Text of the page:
Here are the best and worst moments from past Reds Opening Day celebrations.
Adam Dunn was the Reds' Opening Day home run king with five - two in 2005, one in 2006 and two in 2007 (shown here). In fact, three ex-Reds share the record for Opening Day homers. Click on to see who the others are. (Thomas E. Witte/Getty Images)
Hank Aaron belts his 714th home run - a three-run shot off Reds starter Jack Billingham in the first inning - to tie Babe Ruth's record on Opening Day, April 3, 1974 at Riverfront Stadium.
Hank Aaron's teammates mob him at home plate after Aaron tied Babe Ruth's record with his 714th homer on Opening Day, April 4, 1974, at Riverfront Stadium.
Mayor Mark Mallory threw out the worst Opening Day first pitch ever in 2007, but he became a national celebrity. Watch it at https://www.youtube.com/watch?v=E5DwLQoGfDI
In 2011, Ramon Hernandez capped one of the most exciting Opening Day games with a three-run, walk-off home run to beat the Brewers, 7-6. (Joe Robbins/Getty Images)
Elephants, camels and the Budweiser Clydesdales were part of the animal show that Marge Schott incorporated into Opening Day festivities. In 1996, Sparky Anderson takes the ball from an elephant. (Photo: Reds)
Ryan Ludwick dislocated his shoulder sliding into third base on Opening Day 2013. He missed most of the season, playing in just 38 games.
A sellout crowd of 42,343 had great expectations when Great American Ball Park opened on March 31, 2003, but the Reds laid an egg, losing 10-1 to the Pirates. Poor starter Jimmy Haynes was out of baseball a year later. (Jonathan Daniel/Getty Images)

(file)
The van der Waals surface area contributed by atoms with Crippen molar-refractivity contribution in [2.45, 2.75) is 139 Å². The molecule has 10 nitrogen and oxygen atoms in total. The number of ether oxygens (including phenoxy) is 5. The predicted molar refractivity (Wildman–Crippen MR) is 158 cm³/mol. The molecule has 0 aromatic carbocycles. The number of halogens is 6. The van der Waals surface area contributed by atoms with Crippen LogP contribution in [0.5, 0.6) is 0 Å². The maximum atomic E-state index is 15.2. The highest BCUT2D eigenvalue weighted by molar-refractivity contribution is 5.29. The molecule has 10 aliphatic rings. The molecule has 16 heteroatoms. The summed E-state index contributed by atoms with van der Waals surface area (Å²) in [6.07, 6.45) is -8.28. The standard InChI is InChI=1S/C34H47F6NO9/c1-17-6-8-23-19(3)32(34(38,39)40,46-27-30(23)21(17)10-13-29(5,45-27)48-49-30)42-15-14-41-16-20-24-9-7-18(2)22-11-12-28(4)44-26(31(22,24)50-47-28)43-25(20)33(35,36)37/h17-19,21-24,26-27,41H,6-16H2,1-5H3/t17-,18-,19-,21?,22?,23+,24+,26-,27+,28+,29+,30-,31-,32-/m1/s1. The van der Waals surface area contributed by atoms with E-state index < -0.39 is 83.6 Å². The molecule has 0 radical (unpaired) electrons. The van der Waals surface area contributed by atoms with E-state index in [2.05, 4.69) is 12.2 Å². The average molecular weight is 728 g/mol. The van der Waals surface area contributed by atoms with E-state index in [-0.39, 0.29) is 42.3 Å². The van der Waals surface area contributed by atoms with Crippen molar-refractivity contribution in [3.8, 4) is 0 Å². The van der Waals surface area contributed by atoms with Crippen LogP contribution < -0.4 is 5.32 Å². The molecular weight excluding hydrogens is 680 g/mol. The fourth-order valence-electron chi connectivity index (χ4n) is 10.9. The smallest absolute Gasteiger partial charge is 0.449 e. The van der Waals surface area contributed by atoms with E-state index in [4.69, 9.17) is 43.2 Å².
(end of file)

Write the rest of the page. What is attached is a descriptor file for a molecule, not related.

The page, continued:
Joe Randa is mobbed by teammates after hitting a walk-off home run against the New York Mets in the ninth inning on April 4, 2005, at Great American Ballpark. The Reds won 7-6.
Why is Reds manager Ray Knight holding a fruit basket in 1996? It's part of the Opening Day tradition started by Findlay Market proprietors years ago and continued recently by the Rosie Reds.
Mario Soto holds Reds' records for most Opening Day starts (six - 1982-86, '88) and most wins (four - 1983-86). He was 4-1 on Opening Day. (Photo: Reds)
With Great American Ball Park under construction, the Reds held their last Opening Day in Cinergy Field (nee Riverfront Stadium) in 2002. The Reds beat the Cubs, 5-4, when Barry Larkin dashed home on a short fly to right in the ninth.
Tragedy struck Opening Day in 1996 when home plate umpire John McShery collapsed during the first inning and died. The game was postponed and played the next day. After a moment of silence, the Reds beat the Expos 4-1. (Photo: Getty Images).
Ken Griffey, Jr., makes his Reds debut on Opening Day, 2000.
Presidents George W. Bush, who threw out the first pitch in 2006, and George H.W. Bush, the pitcher in 2003, officiated at two of the Reds' worst Opening Day losses ever, 16-7 to the Cubs and 10-1 to the Pirates. (Thomas E. Witte/Getty Images)
Four inches of snow fell on Opening Day morning, April 6, 1977, but the grounds crew used snowblowers and shovels and cleaned off the AstroTurf in time for the first pitch at 2:34 p.m. It was 38 degrees. The Reds beat the Padres, 5-3.
The 1978 opener had it all - a triple play, three rain delays, 20 runs and 28 hits - but Joe Morgan stole the show. He had a homer, two doubles, five RBI and a stolen base in the Reds' 11-9 win over the Astros. (Photo: Reds).